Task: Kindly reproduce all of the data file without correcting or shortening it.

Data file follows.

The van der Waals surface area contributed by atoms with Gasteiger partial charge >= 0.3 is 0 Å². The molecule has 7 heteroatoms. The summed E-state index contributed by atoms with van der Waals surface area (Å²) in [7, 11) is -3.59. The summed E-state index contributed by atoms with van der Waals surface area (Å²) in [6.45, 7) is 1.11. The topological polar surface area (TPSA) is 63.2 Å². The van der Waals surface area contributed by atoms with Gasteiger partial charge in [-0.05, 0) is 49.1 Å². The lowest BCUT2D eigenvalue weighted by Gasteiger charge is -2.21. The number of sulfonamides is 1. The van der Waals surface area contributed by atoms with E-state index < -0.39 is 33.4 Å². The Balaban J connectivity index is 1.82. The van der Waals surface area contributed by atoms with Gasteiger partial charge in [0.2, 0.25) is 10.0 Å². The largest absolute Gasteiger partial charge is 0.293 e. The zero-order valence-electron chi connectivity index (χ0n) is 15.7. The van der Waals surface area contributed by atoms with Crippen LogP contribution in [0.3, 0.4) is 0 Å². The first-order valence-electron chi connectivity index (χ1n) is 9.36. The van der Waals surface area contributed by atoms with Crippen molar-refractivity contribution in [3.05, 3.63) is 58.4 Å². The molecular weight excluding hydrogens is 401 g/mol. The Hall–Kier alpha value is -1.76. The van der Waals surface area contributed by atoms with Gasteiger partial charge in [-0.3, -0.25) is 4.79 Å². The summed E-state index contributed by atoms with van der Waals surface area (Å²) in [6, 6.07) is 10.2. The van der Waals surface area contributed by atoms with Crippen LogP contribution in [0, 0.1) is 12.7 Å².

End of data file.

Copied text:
The van der Waals surface area contributed by atoms with Gasteiger partial charge >= 0.3 is 0 Å². The molecule has 7 heteroatoms. The summed E-state index contributed by atoms with van der Waals surface area (Å²) in [7, 11) is -3.59. The summed E-state index contributed by atoms with van der Waals surface area (Å²) in [6.45, 7) is 1.11. The topological polar surface area (TPSA) is 63.2 Å². The van der Waals surface area contributed by atoms with Gasteiger partial charge in [-0.05, 0) is 49.1 Å². The lowest BCUT2D eigenvalue weighted by Gasteiger charge is -2.21. The number of sulfonamides is 1. The van der Waals surface area contributed by atoms with E-state index < -0.39 is 33.4 Å². The Balaban J connectivity index is 1.82. The van der Waals surface area contributed by atoms with Gasteiger partial charge in [0.2, 0.25) is 10.0 Å². The largest absolute Gasteiger partial charge is 0.293 e. The zero-order valence-electron chi connectivity index (χ0n) is 15.7. The van der Waals surface area contributed by atoms with Crippen LogP contribution in [0.3, 0.4) is 0 Å². The first-order valence-electron chi connectivity index (χ1n) is 9.36. The van der Waals surface area contributed by atoms with Crippen molar-refractivity contribution in [3.05, 3.63) is 58.4 Å². The molecular weight excluding hydrogens is 401 g/mol. The Hall–Kier alpha value is -1.76. The van der Waals surface area contributed by atoms with Gasteiger partial charge in [-0.3, -0.25) is 4.79 Å². The summed E-state index contributed by atoms with van der Waals surface area (Å²) in [6, 6.07) is 10.2. The van der Waals surface area contributed by atoms with Crippen LogP contribution in [0, 0.1) is 12.7 Å².